“Totally endoscopic robotic atrial septal defect repair on the beating heart.”
Gao, C., M. Yang, et al. (2010).
Heart Surgery Forum 13(3).
Background: Atrial septal defect (ASD) repairs have successfully been performed on the arrested heart with the da Vinci S Surgical System (Intuitive Surgical). This study assessed the feasibility, safety, and efficacy of the use of the da Vinci S Surgical System for on-pump ASD repairs on the beating heart without cross-clamping the aorta. Methods: This prospective study included 24 consecutive patients who underwent ASD repair surgery between June 2008 and June 2009. All of the procedures were completed with the da Vinci S robot via 3 port incisions in the right chest and a 1.5-cm working port. The operations were carried out on the beating heart with mild hypothermic cardiopulmonary bypass (CPB) without cross-clamping the aorta. Venting the heart from the working port provided adequate visualization of the operative field. Results: All patients underwent complete repairs. Fourteen patients underwent ASD closure with a fresh autogenous pericardial patch, and 10 patients underwent direct ASD closure. Concomitant surgery was required in 4 patients. The mean (±SEM) CPB time was 65.6 ± 17.7 minutes, and the mean operative time was 98.5 ± 19.3 minutes. No patient required transfusion of red blood cells. The length of patient stay in the intensive care unit was 0.5 to 1.0 days. The length of hospital stay was 4 to 5 days. Follow-up transthoracic echocardiography evaluations showed no residual atrial septal leakage. There were no operative deaths, strokes, or other complications. All of the patients were discharged. Conclusions: We have shown that use of the da Vinci S Surgical System to perform on-pump ASD repairs on the beating heart without cross-clamping the aorta is feasible, safe, and effective. © 2010 Forum Multimedia Publishing, LLC.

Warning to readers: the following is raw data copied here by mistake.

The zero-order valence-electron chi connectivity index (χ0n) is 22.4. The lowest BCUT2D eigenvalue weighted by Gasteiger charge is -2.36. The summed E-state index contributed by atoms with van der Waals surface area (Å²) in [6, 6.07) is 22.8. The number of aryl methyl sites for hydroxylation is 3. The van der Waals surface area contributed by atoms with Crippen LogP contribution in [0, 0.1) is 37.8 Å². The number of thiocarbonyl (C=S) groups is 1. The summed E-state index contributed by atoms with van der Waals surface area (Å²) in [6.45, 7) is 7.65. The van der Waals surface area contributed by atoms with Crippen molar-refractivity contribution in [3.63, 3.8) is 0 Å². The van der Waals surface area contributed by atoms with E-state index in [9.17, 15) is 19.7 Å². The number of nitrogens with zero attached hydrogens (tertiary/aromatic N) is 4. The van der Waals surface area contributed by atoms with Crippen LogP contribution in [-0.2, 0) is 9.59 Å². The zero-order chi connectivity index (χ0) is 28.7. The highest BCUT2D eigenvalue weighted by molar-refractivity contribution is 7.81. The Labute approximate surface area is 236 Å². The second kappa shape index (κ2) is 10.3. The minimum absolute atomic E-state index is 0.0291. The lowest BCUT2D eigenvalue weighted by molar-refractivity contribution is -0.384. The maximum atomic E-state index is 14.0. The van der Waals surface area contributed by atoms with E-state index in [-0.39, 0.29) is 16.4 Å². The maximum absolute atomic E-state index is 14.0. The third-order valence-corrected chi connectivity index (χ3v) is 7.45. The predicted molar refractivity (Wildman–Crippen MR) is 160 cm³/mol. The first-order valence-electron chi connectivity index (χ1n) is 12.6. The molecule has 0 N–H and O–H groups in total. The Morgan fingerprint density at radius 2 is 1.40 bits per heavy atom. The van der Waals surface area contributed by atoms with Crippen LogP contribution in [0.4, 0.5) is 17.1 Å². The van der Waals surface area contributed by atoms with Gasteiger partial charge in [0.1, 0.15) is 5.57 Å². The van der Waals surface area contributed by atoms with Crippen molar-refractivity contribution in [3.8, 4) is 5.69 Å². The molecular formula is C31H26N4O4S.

“Optimal transseptal puncture location for robot-assisted left atrial catheter ablation.”
Jayender, J., R. V. Patel, et al. (2009).
Medical image computing and computer-assisted intervention : MICCAI … International Conference on Medical Image Computing and Computer-Assisted Intervention 12(Pt 1): 1-8.
The preferred method of treatment for Atrial Fibrillation (AF) is by catheter ablation wherein a catheter is guided into the left atrium through a transseptal puncture. However, the transseptal puncture constrains the catheter, thereby limiting its maneuverability and increasing the difficulty in reaching various locations in the left atrium. In this paper, we address the problem of choosing the optimal transseptal puncture location for performing cardiac ablation to obtain maximum maneuverability of the catheter. We have employed an optimization algorithm to maximize the Global Isotropy Index (GII) to evaluate the optimal transseptal puncture location. As part of this algorithm, a novel kinematic model for the catheter has been developed based on a continuum robot model. Preoperative MR/CT images of the heart are segmented using the open source image-guided therapy software, Slicer 3, to obtain models of the left atrium and septal wall. These models are input to the optimization algorithm to evaluate the optimal transseptal puncture location. Simulation results for the optimization algorithm are presented in this paper.
“A cost-analysis study of robotic versus conventional mitral valve repair.”
Kam, J. K., S. D. Cooray, et al. (2010).
Heart Lung and Circulation 19(7): 413-418.